Lord Elton: I do not wish to be unpleasant or personal; I am speaking about offices, not people. The proceedings of the House were adjourned this afternoon because the Minister was not able to be in the Chamber when the Committee wished to proceed with business. For her to then argue that any decision on the business in hand should be deferred because another member of the Government--who shares that responsibility, but not the responsibility of the Dispatch Box--cannot be here to answer in person is beginning to make the House of Lords look as though it is dependent on the convenience of government Ministers in order to pursue its business. I am sure that is not the noble Baroness's intention. I repeat that there is nothing personal in this, but we have to defend the dignity of the House--and that is now in issue.

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Lord Mackay of Ardbrecknish: I shall be a little gentler than my noble friend, who makes a valid point. If we are to be asked to wait until the noble Baroness, Lady Symons of Vernham Dean, can be here, either on Report or at Third Reading, can we have a guarantee that we shall hear, not that there is to be another review, but that she will come forward with an amendment that will do what the Committee wishes to be done?

Baroness Hollis of Heigham: Perhaps I may return to this point later. Let me carry on with what I was going to say and let us see whether it deals with the points raised.

As I said, my noble friend explained last summer that the MoD is currently undertaking a review of the Armed Forces pension scheme. I understand that an announcement is due to be made during the summer. The review will include consultation with all parties with an interest in the pension arrangements for the Armed Forces. I am sure that those who speak for the War Widows Association will put their case eloquently and forcefully, as has been demonstrated today.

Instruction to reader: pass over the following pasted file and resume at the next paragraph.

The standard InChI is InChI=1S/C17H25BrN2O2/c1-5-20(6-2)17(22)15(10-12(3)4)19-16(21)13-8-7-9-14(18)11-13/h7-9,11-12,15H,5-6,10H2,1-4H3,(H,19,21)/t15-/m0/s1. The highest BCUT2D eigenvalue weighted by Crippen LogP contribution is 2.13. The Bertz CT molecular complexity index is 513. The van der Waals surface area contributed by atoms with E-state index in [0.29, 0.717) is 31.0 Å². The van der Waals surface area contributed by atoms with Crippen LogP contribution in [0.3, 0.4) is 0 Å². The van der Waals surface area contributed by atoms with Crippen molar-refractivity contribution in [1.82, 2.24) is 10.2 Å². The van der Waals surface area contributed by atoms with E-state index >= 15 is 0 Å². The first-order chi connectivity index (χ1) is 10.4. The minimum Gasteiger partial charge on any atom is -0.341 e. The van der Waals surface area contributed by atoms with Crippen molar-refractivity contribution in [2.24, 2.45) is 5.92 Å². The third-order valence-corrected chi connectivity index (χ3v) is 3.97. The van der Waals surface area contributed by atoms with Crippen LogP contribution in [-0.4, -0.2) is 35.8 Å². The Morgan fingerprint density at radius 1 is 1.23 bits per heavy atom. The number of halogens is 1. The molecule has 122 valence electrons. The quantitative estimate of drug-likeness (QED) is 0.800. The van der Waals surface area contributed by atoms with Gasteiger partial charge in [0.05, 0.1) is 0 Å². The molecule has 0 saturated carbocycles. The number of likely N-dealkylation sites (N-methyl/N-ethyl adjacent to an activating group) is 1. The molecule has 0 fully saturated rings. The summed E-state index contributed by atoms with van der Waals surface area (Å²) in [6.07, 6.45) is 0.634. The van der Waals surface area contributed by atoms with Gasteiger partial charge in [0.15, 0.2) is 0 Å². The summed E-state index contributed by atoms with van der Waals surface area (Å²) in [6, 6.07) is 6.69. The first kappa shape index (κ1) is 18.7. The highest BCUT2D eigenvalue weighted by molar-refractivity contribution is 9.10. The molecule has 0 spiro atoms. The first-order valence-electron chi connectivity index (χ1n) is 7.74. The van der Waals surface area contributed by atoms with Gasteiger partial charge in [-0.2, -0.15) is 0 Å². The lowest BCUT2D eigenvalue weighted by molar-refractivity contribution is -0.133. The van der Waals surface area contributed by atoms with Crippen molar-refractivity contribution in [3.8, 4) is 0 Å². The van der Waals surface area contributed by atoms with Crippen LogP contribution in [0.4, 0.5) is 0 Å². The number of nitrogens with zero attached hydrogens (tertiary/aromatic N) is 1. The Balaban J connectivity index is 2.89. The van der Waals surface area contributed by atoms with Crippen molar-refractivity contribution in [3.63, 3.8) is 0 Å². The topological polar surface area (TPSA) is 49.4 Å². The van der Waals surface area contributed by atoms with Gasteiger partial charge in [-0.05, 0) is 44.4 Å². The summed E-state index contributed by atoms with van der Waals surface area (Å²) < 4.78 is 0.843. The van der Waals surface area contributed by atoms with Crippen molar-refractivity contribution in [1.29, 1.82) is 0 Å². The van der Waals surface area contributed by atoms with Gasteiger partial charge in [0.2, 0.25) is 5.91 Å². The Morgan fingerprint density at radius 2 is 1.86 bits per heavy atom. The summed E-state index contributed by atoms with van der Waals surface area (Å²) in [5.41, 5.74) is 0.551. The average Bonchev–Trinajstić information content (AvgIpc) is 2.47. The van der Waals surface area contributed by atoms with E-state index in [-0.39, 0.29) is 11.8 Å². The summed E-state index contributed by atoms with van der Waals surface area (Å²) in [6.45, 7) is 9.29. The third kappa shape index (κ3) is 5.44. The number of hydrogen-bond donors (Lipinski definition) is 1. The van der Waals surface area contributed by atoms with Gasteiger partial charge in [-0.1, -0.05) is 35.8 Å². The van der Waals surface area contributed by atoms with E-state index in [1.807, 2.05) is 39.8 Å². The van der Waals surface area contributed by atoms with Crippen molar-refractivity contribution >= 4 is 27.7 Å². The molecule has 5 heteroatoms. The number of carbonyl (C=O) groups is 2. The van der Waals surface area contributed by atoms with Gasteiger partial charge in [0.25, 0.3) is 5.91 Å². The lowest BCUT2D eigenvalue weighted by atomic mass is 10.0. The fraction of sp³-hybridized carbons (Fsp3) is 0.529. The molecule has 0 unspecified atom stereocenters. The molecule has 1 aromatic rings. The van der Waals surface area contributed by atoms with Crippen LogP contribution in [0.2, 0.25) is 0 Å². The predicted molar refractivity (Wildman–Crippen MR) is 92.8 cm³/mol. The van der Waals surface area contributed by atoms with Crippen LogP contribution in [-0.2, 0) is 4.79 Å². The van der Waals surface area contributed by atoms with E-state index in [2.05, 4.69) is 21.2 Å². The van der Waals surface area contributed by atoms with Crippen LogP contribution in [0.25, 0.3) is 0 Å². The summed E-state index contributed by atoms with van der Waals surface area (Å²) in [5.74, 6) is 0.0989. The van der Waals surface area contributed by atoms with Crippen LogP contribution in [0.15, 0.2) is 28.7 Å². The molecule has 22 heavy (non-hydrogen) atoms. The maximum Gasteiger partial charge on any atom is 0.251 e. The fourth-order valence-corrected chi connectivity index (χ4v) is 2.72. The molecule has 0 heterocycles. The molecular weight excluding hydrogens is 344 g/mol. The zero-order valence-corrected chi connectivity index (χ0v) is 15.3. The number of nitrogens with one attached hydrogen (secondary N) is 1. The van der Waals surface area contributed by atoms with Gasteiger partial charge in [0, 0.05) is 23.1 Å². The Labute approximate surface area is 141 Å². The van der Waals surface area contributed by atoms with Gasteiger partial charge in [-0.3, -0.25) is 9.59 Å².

The review of the Armed Forces pension scheme has to be wide ranging and comprehensive. There are many different pension schemes in the public and private sectors and we need to consider how the best elements of these schemes can be incorporated into providing a pension scheme that meets the needs of all servicemen and women. As the Committee will know, in many respects private sector schemes are nowadays very different from public sector schemes; they have different arrangements for widows who remarry and, to respond to the point made by my noble friend Lord Alli, they have different arrangements for trustees, for example, to allow named dependants--including same-sex partners--to inherit a widow's pension. So there are obviously those considerations. As I say, we need to see how the best of those schemes can be incorporated into building a pension scheme that meets the needs of all servicemen and women.

In his remarks, the noble Lord, Lord Mackay, made two points in particular. First, he said that this was unfair to the widows of servicemen when compared to the pension sharing of divorced wives. It is true that, under pension sharing, pension rights are to be treated as property and that a divorced wife will keep her pension share, regardless of whether she remarries later. But she will not necessarily be better off. The widow whose husband dies as a result of service receives an attributable pension, which is paid at a higher rate than the normal Armed Forces pension as it includes an element of compensation. So it is more generous than a divorced wife would get from a share of her husband's occupational scheme. Secondly, a widow receives a pension from the time of her husband's death, whereas a divorcee would have to wait. Thirdly, of course, even when a widow remarries the pension that she would get for her children--which is again relatively generous, and rightly so--continues.